We believe that research and teaching are intrinsically linked. The academic and creative knowledge generated by the College of Design is disseminated in a rich variety of forms, from books, articles, and conferences to buildings, landscapes, and exhibitions. The College of Design is also deeply committed to collaborative research.
In addition to faculty members conducting their own research, they contribute to a wide variety of group research activities that take place within centers, laboratories, institutes, and initiatives. A few of our research areas of interest are included below. You can learn more about research activities within the College of Design on each department's research page.
As the foremost authority on "Transpecies Design," the College of Design (DSGN) is committed to reversing the ecological harms human activities have created for a myriad number of life forms. This other-than-anthropocentric approach to regenerating, restoring, reinvigorating, and replenishing the natural environment, builds on the college's storied history of expertise in environmental design education. Learn how DSGN is building better designers and why you should be proponents of this design philosophy.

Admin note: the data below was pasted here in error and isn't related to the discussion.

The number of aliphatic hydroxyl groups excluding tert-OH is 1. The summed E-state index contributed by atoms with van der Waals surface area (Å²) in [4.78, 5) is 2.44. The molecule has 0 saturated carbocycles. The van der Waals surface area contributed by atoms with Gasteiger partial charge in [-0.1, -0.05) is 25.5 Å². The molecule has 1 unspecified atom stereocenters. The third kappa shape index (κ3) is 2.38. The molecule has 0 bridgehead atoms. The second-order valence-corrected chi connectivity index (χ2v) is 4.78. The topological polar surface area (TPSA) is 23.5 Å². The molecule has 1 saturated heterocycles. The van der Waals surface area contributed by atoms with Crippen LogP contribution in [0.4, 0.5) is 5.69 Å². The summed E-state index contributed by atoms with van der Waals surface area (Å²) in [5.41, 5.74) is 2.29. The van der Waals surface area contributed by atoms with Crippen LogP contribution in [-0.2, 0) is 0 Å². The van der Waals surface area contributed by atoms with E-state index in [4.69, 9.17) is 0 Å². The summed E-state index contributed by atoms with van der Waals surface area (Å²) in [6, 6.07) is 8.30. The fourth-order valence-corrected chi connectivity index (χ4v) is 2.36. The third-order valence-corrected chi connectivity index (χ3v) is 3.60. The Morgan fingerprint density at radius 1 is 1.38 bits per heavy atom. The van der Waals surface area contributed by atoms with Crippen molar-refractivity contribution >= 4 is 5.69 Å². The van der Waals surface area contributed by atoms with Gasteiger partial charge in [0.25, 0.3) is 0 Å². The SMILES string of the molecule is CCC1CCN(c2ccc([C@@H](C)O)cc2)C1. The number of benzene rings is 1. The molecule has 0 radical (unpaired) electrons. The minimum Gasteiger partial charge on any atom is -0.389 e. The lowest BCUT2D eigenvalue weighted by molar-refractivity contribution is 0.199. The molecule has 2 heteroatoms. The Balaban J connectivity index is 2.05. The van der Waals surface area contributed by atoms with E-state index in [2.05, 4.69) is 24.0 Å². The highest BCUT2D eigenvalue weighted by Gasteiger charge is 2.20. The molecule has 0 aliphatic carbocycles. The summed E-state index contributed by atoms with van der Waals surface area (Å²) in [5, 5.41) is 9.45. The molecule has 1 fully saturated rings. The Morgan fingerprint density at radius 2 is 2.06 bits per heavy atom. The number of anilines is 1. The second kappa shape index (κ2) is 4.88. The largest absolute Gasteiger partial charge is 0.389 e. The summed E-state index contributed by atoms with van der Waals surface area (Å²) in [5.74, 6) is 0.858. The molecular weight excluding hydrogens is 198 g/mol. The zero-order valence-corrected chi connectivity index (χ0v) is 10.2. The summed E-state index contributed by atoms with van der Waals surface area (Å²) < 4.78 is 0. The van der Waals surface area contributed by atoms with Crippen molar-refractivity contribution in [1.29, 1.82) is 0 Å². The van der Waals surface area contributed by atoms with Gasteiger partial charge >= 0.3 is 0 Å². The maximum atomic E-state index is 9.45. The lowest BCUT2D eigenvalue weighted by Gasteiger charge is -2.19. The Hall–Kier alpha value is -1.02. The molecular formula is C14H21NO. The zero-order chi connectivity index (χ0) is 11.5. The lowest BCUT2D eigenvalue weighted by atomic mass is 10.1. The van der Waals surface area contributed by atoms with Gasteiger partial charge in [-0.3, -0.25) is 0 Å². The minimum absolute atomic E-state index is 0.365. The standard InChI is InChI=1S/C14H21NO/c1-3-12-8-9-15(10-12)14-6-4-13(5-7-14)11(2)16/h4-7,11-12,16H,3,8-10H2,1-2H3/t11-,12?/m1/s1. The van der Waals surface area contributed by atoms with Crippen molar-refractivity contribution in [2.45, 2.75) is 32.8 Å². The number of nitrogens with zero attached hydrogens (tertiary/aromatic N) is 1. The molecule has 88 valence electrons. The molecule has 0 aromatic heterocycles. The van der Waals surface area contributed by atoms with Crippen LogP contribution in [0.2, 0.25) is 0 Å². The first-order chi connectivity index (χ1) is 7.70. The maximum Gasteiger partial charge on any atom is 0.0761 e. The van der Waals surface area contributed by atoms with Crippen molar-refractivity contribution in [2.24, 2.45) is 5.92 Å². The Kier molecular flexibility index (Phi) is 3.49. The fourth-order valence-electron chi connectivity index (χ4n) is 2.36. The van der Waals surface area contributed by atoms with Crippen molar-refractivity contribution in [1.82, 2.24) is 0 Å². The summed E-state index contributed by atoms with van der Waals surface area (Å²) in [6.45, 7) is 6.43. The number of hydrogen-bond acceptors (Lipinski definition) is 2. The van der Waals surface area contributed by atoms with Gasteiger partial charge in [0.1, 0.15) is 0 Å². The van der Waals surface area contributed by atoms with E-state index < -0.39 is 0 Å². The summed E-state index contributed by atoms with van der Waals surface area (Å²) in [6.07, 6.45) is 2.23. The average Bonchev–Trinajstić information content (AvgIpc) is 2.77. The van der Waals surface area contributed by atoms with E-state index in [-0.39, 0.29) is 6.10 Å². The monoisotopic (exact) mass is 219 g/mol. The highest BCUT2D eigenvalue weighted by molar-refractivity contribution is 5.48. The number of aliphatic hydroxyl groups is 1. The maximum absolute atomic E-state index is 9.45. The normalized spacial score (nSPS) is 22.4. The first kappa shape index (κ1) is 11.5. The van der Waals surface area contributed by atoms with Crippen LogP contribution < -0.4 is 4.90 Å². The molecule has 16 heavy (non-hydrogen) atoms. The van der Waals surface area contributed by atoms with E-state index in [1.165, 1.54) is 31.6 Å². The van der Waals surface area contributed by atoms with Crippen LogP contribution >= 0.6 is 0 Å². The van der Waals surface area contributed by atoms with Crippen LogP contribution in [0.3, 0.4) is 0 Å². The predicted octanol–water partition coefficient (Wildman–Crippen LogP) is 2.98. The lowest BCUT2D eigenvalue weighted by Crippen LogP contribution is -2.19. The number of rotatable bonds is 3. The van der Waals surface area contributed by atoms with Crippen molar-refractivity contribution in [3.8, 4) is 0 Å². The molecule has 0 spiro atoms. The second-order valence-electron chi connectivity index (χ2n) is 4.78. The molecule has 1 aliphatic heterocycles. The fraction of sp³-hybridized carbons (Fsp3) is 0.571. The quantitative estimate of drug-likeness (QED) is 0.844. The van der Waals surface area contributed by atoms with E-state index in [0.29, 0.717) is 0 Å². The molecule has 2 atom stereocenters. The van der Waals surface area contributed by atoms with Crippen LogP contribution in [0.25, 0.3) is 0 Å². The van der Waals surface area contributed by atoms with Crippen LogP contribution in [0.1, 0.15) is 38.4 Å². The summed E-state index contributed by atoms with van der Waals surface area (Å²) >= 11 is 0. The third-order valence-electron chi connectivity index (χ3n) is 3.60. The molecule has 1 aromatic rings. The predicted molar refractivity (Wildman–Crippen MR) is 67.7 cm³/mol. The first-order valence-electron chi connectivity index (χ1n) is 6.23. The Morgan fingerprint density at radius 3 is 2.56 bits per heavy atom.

Wildfires will continue to get worse due to climate change, says Landscape Architecture Professor Bart Johnson, so he wants to help build community resilience in the face of this threat. With a $1.6 million grant from National Science Foundation, Johnson is leading a team of investigators across four universities to explore how people and organizations in wildfire-prone lands can best adapt.
The interdisciplinary art exhibit Every Word Was Once an Animal grew out of Art Professor Carla Bengtson’s fascination with the intersection of art and biology. “I’ve long been interested in animal cognition and overlapping sensory worlds,” Bengtson says. In this exhibition, Bengtson examines the communication methods—scent and gesture—of the Western Fence Lizard via sculpture, olfactory installations, video, and collaborations with other artists.
COVID-19 is not only a public health issue, but also a shaper of environments and behavior. School of Planning, Public Policy and Management Professor Rebecca Lewis, with two interdisciplinary research teams, is investigating how the virus is shaping personal lifestyles, policy, and public transportation and infrastructure.
Researchers at the University of Oregon will receive more than $16 million in federal funds as part of a major government grant to the Oregon Mass Timber Coalition from the Build Back Better Regional Challenge. Thanks to the hard work of the mass timber coalition, Judith Sheine and Kevin Van Den Wymelenberg, UO is poised to strengthen its leadership in sustainability.